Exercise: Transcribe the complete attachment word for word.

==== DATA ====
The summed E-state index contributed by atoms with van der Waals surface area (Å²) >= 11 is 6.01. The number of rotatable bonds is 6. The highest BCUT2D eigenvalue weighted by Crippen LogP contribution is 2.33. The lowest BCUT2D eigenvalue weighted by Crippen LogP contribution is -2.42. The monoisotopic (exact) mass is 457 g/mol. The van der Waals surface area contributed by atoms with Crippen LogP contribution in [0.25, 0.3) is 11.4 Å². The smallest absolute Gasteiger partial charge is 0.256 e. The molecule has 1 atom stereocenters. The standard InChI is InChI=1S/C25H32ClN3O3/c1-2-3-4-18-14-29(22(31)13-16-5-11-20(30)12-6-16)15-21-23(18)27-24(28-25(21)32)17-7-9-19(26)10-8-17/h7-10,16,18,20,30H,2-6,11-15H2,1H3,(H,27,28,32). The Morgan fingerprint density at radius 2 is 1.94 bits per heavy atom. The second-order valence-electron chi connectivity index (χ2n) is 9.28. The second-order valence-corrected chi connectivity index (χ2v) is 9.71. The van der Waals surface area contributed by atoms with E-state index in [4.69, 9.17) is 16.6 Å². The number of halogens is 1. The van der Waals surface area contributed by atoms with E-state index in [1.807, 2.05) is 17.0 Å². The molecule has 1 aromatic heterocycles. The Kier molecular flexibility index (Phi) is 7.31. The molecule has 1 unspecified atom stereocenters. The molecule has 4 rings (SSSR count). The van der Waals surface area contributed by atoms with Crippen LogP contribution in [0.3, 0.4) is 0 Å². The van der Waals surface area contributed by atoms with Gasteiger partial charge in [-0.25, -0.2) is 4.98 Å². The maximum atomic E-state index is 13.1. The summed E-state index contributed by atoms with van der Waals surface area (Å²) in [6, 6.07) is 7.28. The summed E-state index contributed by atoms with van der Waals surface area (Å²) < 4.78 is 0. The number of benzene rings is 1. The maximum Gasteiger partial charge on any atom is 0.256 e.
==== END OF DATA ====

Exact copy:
The summed E-state index contributed by atoms with van der Waals surface area (Å²) >= 11 is 6.01. The number of rotatable bonds is 6. The highest BCUT2D eigenvalue weighted by Crippen LogP contribution is 2.33. The lowest BCUT2D eigenvalue weighted by Crippen LogP contribution is -2.42. The monoisotopic (exact) mass is 457 g/mol. The van der Waals surface area contributed by atoms with Crippen LogP contribution in [0.25, 0.3) is 11.4 Å². The smallest absolute Gasteiger partial charge is 0.256 e. The molecule has 1 atom stereocenters. The standard InChI is InChI=1S/C25H32ClN3O3/c1-2-3-4-18-14-29(22(31)13-16-5-11-20(30)12-6-16)15-21-23(18)27-24(28-25(21)32)17-7-9-19(26)10-8-17/h7-10,16,18,20,30H,2-6,11-15H2,1H3,(H,27,28,32). The Morgan fingerprint density at radius 2 is 1.94 bits per heavy atom. The second-order valence-electron chi connectivity index (χ2n) is 9.28. The second-order valence-corrected chi connectivity index (χ2v) is 9.71. The van der Waals surface area contributed by atoms with E-state index in [4.69, 9.17) is 16.6 Å². The number of halogens is 1. The van der Waals surface area contributed by atoms with E-state index in [1.807, 2.05) is 17.0 Å². The molecule has 1 aromatic heterocycles. The Kier molecular flexibility index (Phi) is 7.31. The molecule has 1 unspecified atom stereocenters. The molecule has 4 rings (SSSR count). The van der Waals surface area contributed by atoms with Crippen LogP contribution in [0.3, 0.4) is 0 Å². The van der Waals surface area contributed by atoms with Gasteiger partial charge in [-0.25, -0.2) is 4.98 Å². The maximum atomic E-state index is 13.1. The summed E-state index contributed by atoms with van der Waals surface area (Å²) in [6, 6.07) is 7.28. The summed E-state index contributed by atoms with van der Waals surface area (Å²) < 4.78 is 0. The number of benzene rings is 1. The maximum Gasteiger partial charge on any atom is 0.256 e.